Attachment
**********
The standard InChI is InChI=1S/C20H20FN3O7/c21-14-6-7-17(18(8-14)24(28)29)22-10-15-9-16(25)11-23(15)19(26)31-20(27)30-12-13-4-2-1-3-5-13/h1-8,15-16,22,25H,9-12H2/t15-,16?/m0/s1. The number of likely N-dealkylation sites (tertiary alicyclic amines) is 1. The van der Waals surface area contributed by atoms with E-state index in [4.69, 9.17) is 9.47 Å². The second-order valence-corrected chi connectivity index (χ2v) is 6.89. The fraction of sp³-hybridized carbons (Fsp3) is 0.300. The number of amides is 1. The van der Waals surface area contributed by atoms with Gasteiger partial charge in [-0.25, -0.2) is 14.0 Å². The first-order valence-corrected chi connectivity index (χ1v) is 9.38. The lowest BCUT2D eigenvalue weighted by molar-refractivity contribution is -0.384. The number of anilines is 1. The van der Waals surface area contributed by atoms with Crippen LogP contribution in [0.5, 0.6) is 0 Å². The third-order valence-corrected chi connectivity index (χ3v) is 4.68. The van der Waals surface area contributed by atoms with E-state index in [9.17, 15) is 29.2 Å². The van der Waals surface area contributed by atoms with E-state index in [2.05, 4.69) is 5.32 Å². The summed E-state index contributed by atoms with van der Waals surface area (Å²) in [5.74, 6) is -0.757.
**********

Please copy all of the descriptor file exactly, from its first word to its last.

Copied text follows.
The standard InChI is InChI=1S/C20H20FN3O7/c21-14-6-7-17(18(8-14)24(28)29)22-10-15-9-16(25)11-23(15)19(26)31-20(27)30-12-13-4-2-1-3-5-13/h1-8,15-16,22,25H,9-12H2/t15-,16?/m0/s1. The number of likely N-dealkylation sites (tertiary alicyclic amines) is 1. The van der Waals surface area contributed by atoms with E-state index in [4.69, 9.17) is 9.47 Å². The second-order valence-corrected chi connectivity index (χ2v) is 6.89. The fraction of sp³-hybridized carbons (Fsp3) is 0.300. The number of amides is 1. The van der Waals surface area contributed by atoms with Gasteiger partial charge in [-0.25, -0.2) is 14.0 Å². The first-order valence-corrected chi connectivity index (χ1v) is 9.38. The lowest BCUT2D eigenvalue weighted by molar-refractivity contribution is -0.384. The number of anilines is 1. The van der Waals surface area contributed by atoms with Crippen LogP contribution in [0.5, 0.6) is 0 Å². The third-order valence-corrected chi connectivity index (χ3v) is 4.68. The van der Waals surface area contributed by atoms with E-state index in [9.17, 15) is 29.2 Å². The van der Waals surface area contributed by atoms with E-state index in [2.05, 4.69) is 5.32 Å². The summed E-state index contributed by atoms with van der Waals surface area (Å²) in [5.74, 6) is -0.757.